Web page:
Kaiser Chiefs: Education, Education, Education & War

Americans might recall British post-punk band Kaiser Chiefs vaguely as a band that had a couple of singles featured on Guitar Hero. Of course, Kaiser Chiefs’ UK fanbase would scoff at the thought—the Leeds-based band was shortlisted for the prestigious Mercury Prize in 2005 for their first studio album, Employment, and their single “Ruby” topped the British charts two years later. Yet in spite of their home-turf accolades and accomplishments, the Kaiser Chiefs hype never swept the U.S.

Unfortunately, the release of Kaiser Chiefs’ latest album, Education, Education, Education & War, probably won’t do the trick for American charts. Though it went number one in the UK, in comparison with past albums Employment and Yours Truly, Angry Mob, Education, Education, Education & War just doesn’t do enough to excite the listener. The album just feels like one long song, each of the 10 tracks blending into each other for the most part.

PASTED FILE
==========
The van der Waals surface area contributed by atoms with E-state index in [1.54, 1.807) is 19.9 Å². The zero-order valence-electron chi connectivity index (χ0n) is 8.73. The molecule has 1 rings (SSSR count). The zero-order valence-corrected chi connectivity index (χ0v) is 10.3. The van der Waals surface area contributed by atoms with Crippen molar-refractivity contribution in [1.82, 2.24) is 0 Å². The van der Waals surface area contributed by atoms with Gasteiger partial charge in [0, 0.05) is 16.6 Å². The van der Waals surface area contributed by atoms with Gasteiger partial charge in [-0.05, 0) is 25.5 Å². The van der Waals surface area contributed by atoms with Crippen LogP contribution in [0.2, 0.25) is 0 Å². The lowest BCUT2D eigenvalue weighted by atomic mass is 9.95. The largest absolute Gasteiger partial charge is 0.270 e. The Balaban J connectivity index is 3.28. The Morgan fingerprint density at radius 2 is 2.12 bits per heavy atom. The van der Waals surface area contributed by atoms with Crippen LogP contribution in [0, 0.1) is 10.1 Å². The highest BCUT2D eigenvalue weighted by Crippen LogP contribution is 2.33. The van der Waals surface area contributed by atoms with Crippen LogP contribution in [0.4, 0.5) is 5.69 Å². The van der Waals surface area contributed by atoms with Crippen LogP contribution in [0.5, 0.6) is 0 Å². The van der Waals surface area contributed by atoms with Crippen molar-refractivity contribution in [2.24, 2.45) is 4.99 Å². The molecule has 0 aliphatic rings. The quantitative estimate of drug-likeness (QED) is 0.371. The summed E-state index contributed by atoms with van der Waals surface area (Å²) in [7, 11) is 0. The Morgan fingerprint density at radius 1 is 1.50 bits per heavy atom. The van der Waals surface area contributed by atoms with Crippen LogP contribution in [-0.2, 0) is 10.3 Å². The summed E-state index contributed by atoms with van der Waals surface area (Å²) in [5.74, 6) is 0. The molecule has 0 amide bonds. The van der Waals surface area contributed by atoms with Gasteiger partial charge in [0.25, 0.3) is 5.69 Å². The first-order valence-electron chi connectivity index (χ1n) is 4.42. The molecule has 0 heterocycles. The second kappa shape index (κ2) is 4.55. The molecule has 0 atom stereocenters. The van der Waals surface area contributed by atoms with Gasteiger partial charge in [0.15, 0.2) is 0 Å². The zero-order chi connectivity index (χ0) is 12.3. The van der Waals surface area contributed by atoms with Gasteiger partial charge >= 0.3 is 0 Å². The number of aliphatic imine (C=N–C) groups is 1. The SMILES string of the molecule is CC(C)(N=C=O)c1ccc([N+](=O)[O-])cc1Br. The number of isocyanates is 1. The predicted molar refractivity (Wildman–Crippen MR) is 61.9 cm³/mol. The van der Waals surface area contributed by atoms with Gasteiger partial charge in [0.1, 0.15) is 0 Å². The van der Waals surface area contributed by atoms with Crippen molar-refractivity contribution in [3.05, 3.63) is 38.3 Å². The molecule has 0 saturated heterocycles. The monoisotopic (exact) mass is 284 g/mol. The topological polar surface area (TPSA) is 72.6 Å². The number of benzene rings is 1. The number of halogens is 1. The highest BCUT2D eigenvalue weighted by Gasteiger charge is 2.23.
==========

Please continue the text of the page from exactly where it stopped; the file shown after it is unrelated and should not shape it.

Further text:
That’s not to say the album doesn’t have bright moments here and there. Weak lead single “Coming Home” is redeemed by “Misery Company,” a harder, rawer track reminiscent of “I Predict A Riot,” but even “Misery Company” feels more forced than catchy with its chorus of “ha’s.” “My Life” has some pretty good pseudo-existential lyrics and guitar riffs, but the song’s length extends beyond five minutes and won’t hold anybody’s attention for that long. “Bows & Arrows” is the album’s highlight, having an excellent hook and call-to-arms message that would have resonated with Americans. It’s a shame the band only released it as a single in France; it deserves more attention than it is given on the album.

Education, Education, Education & War is a nice effort by Kaiser Chiefs, but isn’t very memorable. The band sounds like they’re in a lull, something their upcoming Euro-tour might remedy. However, if Kaiser Chiefs want to attract more American fans, they’re going to have to try a lot harder in the recording studio to figure out what makes us tick and play more than a handful of U.S. dates.

In A Word: Passable